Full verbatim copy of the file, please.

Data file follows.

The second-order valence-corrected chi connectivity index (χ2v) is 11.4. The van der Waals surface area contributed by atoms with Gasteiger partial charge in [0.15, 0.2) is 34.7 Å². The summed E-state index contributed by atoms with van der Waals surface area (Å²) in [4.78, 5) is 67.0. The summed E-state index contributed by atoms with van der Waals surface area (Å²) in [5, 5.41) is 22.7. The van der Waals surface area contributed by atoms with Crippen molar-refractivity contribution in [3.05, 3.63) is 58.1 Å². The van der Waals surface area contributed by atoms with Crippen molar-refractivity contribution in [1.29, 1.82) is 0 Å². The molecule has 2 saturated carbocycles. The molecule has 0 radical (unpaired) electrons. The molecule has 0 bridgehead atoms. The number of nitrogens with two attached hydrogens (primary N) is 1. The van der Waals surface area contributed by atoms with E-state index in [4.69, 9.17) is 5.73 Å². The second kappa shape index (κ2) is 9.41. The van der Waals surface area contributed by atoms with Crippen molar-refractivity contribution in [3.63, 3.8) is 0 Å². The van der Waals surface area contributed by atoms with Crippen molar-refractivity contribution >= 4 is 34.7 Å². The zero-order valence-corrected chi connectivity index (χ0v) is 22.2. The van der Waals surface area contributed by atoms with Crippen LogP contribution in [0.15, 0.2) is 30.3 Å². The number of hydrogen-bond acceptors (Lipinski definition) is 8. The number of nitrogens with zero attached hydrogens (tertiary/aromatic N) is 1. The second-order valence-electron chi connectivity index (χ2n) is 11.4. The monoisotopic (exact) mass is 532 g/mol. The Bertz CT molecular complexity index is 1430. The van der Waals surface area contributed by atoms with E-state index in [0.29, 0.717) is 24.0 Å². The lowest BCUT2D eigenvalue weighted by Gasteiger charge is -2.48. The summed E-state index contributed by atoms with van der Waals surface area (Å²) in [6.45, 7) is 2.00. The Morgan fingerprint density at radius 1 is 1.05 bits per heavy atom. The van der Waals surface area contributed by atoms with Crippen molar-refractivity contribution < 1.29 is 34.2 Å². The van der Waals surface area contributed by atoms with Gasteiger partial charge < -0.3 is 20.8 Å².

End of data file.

The second-order valence-corrected chi connectivity index (χ2v) is 11.4. The van der Waals surface area contributed by atoms with Gasteiger partial charge in [0.15, 0.2) is 34.7 Å². The summed E-state index contributed by atoms with van der Waals surface area (Å²) in [4.78, 5) is 67.0. The summed E-state index contributed by atoms with van der Waals surface area (Å²) in [5, 5.41) is 22.7. The van der Waals surface area contributed by atoms with Crippen molar-refractivity contribution in [3.05, 3.63) is 58.1 Å². The van der Waals surface area contributed by atoms with Crippen molar-refractivity contribution in [1.29, 1.82) is 0 Å². The molecule has 2 saturated carbocycles. The molecule has 0 radical (unpaired) electrons. The molecule has 0 bridgehead atoms. The number of nitrogens with two attached hydrogens (primary N) is 1. The van der Waals surface area contributed by atoms with E-state index in [4.69, 9.17) is 5.73 Å². The second kappa shape index (κ2) is 9.41. The van der Waals surface area contributed by atoms with Crippen molar-refractivity contribution in [3.63, 3.8) is 0 Å². The van der Waals surface area contributed by atoms with Crippen molar-refractivity contribution >= 4 is 34.7 Å². The zero-order valence-corrected chi connectivity index (χ0v) is 22.2. The van der Waals surface area contributed by atoms with Crippen LogP contribution in [0.15, 0.2) is 30.3 Å². The number of hydrogen-bond acceptors (Lipinski definition) is 8. The number of nitrogens with zero attached hydrogens (tertiary/aromatic N) is 1. The second-order valence-electron chi connectivity index (χ2n) is 11.4. The monoisotopic (exact) mass is 532 g/mol. The Bertz CT molecular complexity index is 1430. The van der Waals surface area contributed by atoms with E-state index in [0.29, 0.717) is 24.0 Å². The lowest BCUT2D eigenvalue weighted by Gasteiger charge is -2.48. The summed E-state index contributed by atoms with van der Waals surface area (Å²) in [6.45, 7) is 2.00. The Morgan fingerprint density at radius 1 is 1.05 bits per heavy atom. The van der Waals surface area contributed by atoms with Crippen molar-refractivity contribution < 1.29 is 34.2 Å². The van der Waals surface area contributed by atoms with Gasteiger partial charge < -0.3 is 20.8 Å².